Then the word of the Lord came to Jonah a second time: “Go to the great city of Nineveh and proclaim to it the message I give you.” Jonah obeyed the word of the Lord and went to Nineveh. Now Nineveh was a very large city; it took three days to go through it. Jonah began by going a day’s journey into the city, proclaiming, “Forty more days and Nineveh will be overthrown.”
One of the greatest challenges of seasons like Advent and Lent is the way we must consciously withhold the pleasure and consolation of what follows: the joyful feasts of Christmas and Easter. Not that we forget how the story ends, that the centuries of waiting end with the Messiah’s birth, or that the three days in the tomb end with resurrection, rather we experience the spiritual fruit of these seasons of waiting and longing. These seasons also point us to present, ongoing realities in our lives that need to be brought into line with the bigger salvation story: yes, the Messiah has come into the world, but we also need to be reminded that He will come again; yes, Jesus has conquered death, but we also need to be reminded that our bodies will die before they are raised to new life. These realities are not made simple and easy to digest just because we know the end of the story; instead, we often understand them more by following the drama of the story through to its conclusion. Sitting with our own mortality teaches us to cherish the resurrection more. Sitting with Israel in its period of waiting teaches us to celebrate Christmas more fully and to learn to turn our longing eyes to Jesus’ return and not to the false hopes of this age.
So it is with stories like Jonah. The narrator moves so quickly over extended periods of waiting that we might miss them: Jonah waits three days and nights in the fish; Jonah travels through Nineveh for three days prophesying their doom; Nineveh is given 40 days warning of their impending destruction. And notice that Jonah does not even offer hope for Nineveh, simply warning: “Forty more days and Nineveh will be overthrown.” Yet the hope is implicit in the warning. Only a cruel God would give forty days for Nineveh to contemplate their doom without giving them any chance to repent. Besides, as we will see in the coming chapter, Jonah has always expected that the story will end not with destruction but with restoration, because that is the nature of God, to have mercy.
Yet there’s value in sitting with judgment for a little longer than is comfortable. If we don’t accept that we deserve the same fate as them, we won’t rejoice at the news that we’ve been spared. Moreover, we’ll be like Jonah, believing that we ourselves deserve mercy but others don’t; and what then? No hope of us being agents of God’s mercy in a world crying out for it.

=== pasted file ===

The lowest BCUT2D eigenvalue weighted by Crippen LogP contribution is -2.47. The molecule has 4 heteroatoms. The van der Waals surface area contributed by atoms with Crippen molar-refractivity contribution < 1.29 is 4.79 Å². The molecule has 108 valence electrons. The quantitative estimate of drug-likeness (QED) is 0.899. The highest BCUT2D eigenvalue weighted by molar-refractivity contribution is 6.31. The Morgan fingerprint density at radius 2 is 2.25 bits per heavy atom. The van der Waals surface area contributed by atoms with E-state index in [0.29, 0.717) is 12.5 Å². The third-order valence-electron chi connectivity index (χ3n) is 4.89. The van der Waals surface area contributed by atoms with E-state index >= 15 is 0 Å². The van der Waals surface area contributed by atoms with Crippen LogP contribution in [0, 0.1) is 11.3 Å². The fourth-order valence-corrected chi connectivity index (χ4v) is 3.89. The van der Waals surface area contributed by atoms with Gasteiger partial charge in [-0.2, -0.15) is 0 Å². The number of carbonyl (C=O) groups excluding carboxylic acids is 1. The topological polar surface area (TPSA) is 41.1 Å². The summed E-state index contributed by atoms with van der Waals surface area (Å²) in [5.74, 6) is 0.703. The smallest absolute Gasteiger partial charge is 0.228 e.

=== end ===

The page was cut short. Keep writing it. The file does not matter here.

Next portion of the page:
One of the traditions that the church has had over the ages in the season of Advent is to contemplate the “last things” that face all people. It’s counter-cultural in an age – in a year – that wants Christmas to come early. But it’s a reminder that we need: we are mortal; we are not in control; we don’t “deserve better”; but God has given us what we don’t deserve because that’s the kind of God He is – righteous and just, but abundant in ridiculous grace.
Let me invite you to sit with the Ninevites for a moment today and remember the place you should be in, but for God stepping into our mess.
Deprived of the ordinary markings of days - drives to work, birthdays, people to celebrate - we cling more fervently to organic signs, the constant shifts in the garden, which trees have blossomed, which ones have leaves, how tall the pea plant has grown, how white its petals.
These and the aphids signal time: those and the snails migrating, the worms beneath the compost, the dead bird by the granny flat, rising and falling daily tallies, who died youngest, who's all clear and how long until - we cannot say - only greet other pilgrims on the way, and pray.
Winter sets in, rubs his damp feet all through the laundry, wipes his everwet hair with each handtowel, breathes ice on my windscreen, cries soggy complaints on my feet.
And somewhere we are lost between fire and candle, lost in the long, slow ordinary that yawns in between. Days blink; you miss the moment of daylight, the chance to dry out and be.
Only blessing spans the gap between now and the length of days you long for, creeping up to you in beggar's clothes, with a leper's lips and the nagging daily reminder that you are caught in finitude, built to stretch in timelessness, bound by time, to give of time, to bide time, to abide.
Kneading after the kids are asleep and the day's tidy-up's done,
kneading unresolved jobs and disappointment into positive dispersal of yeast through dough,
kneading prayer, kneading thought of friend in need, kneading the loss of this or that hope, kneading hope.
And pounding, pounding heaven's door like a breadboard, pounding grace into slack and crumbling day, pounding the gate of coming kingdom, pounding the weight of the season, the wait of the harvest, the slowness of leaven, the tarrying rise.
And waiting. Dough sits before the heater. The day's done, and morning will show what will rise, what still waits.
Meanwhile, pluck tomatoes ripe from the garden. Watch the quinces shed their fur, turn late-summer-yellow, and burst with promise while cockatoos eye them off. Check the peaches. See the opening flowers on the lemon tree. Cut the roses, deck the table. Water, plant and wait. Number days and count the joys and trust that tears shall cease.
I know this day well, have often lived here,
yet rarely for good reason, only
the wounded pride of disappointment,
the failure of God to sate expectations.
Licking my wounds, embalming my life goals,
I sit beneath a Jonah tree and await the explosion.
Nothing comes, only Sabbath:
the time for waiting, for preparing spice and oil,
ready to have all expectation
destroyed and rearranged.